Did you know that new credit reporting laws being rolled out by the Federal Government will allow late payments to be noted on Australian credit files after one (1) day? This has the potential of disadvantaging millions of potential borrowers and seriously hurting the already struggling real estate and mortgage industries.
Ultimately there will be no room for error with consumers or creditors.
In these harsh economic times, the “noting” of late payments on a person's credit file will most definitely impact on the consumer's ability to obtain finance. This is the case even if the late payment of a few days is due to delays in bank processing of transfers or direct debits, paying at Australia Post, BPay etc. These things are beyond the control of the average consumer yet that is exactly who will get hurt.
Under current credit reporting legislation, late payments are not noted on a person's credit file until they pass to the “default” stage - which is more than sixty (60) days in arrears.
The creditor is also bound to fulfil a series of requirements to give the consumer the opportunity to rectify the situation before listing the default.
This legislation will remain, but the Government will also introduce “repayment performance history” which among other things will allow for credit providers bound by the National Consumer Credit Protection Act to make late payment entries on a person's credit file if payments are late even as little as one (1) day.
As far as lenders are concerned, any negative entry can hinder a borrower seeking to obtain credit in the current economic climate.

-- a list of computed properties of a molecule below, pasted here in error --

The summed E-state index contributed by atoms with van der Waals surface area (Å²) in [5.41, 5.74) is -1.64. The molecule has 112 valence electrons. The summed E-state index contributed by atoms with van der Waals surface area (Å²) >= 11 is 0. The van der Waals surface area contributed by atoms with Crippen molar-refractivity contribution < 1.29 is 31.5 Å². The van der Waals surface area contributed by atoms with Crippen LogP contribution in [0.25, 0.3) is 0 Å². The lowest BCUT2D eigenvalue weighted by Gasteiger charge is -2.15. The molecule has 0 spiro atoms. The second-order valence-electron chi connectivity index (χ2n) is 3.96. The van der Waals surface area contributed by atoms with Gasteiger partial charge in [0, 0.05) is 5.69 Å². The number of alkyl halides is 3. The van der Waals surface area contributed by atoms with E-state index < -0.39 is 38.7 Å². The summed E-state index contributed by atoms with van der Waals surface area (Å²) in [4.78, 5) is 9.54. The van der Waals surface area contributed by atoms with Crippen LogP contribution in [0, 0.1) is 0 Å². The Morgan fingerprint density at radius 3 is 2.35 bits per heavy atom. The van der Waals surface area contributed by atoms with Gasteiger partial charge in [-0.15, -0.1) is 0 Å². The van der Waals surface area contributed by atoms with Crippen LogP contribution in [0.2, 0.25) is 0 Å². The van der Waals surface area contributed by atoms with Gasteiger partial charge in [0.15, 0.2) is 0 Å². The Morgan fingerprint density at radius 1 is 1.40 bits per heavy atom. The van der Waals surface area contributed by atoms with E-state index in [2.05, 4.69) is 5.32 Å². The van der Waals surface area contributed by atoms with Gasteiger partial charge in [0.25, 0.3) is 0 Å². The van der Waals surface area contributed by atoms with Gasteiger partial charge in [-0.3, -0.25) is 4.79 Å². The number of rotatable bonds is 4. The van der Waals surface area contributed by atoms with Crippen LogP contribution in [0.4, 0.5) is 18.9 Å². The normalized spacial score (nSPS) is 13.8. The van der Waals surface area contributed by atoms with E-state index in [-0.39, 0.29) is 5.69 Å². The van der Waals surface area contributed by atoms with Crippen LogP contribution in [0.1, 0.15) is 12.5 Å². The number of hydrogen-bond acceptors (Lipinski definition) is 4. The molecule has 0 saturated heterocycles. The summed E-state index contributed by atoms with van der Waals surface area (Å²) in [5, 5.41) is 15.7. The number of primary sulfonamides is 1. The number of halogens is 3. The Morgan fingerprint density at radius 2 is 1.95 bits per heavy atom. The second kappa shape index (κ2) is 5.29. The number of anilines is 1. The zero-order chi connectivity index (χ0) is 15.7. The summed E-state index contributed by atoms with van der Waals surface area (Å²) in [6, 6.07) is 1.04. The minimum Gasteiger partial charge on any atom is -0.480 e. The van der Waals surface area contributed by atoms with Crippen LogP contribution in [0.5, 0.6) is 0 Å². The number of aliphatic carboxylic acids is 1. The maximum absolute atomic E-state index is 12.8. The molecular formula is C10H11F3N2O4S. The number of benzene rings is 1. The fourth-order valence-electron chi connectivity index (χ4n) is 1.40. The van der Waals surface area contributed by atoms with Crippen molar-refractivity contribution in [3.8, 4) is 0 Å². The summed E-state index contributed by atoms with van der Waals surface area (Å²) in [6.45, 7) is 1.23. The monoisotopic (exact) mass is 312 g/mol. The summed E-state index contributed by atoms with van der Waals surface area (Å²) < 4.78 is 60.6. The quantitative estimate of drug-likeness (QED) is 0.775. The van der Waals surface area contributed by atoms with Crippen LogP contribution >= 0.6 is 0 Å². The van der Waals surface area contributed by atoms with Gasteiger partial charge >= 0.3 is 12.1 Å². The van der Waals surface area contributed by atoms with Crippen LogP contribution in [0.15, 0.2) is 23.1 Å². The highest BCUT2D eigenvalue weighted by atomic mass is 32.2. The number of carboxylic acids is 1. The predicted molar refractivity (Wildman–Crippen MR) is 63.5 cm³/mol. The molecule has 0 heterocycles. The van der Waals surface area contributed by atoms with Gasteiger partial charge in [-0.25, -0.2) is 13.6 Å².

The possible volume of credit files with errors was revealed by a small scale study conducted in 2004 by the Australian Consumer Association (now Choice Magazine), revealing about30% of credit files were likely to contain errors.
With more than 14 million credit files in Australia (14 million files are held by credit reporting agency, Veda Advantage alone), transferring those figures from the Choice study could mean possibly as many as 4 million errors currently exist on credit files in Australia.
Recently, Today Tonight spoke with Veda Advantage regarding the possible number of errors on credit reports.
"We give out about 250,000 credit reports to consumers every year. But only in 1% of cases is there a material error on the file - so a default or an enquiry that's incorrect."
Even transferring those figures could mean possibly as many as 140,000 credit files in Australia could contain errors that just shouldn't be there.
Under current credit reporting legislation, the responsibility of checking credit reports for error rests with the consumer. Credit file holders are able to obtain a copy of their credit report from one or more of Australia's credit reporting agencies for free every 12 (twelve) months.
Many consumers are often not aware of their responsibility to check the accuracy of their own credit file, so many errors go undetected. Often it is not until people apply for credit that they learn they have an adverse listing on their credit file, but by then it is too late!
Adverse listings can remain on a person's credit file for up to seven (7) years, depending on the type of listing. If people find errors on their credit file after the credit check, navigating the current credit reporting system can be difficult if they want to get the black mark(s) removed.
When disputing any adverse listing, it is up to the credit file holder to provide reason as to why the creditor has not complied with legislation. Unfortunately, negotiating with creditors is not always easy for the individual to undertake, hence the need has arisen for credit repairers, to close that gap and enforce the legislation which creditors are bound to comply with.
If you wish to discuss the new credit reporting provisions and their impact upon your personal situation, please contact Ellingsen Partners.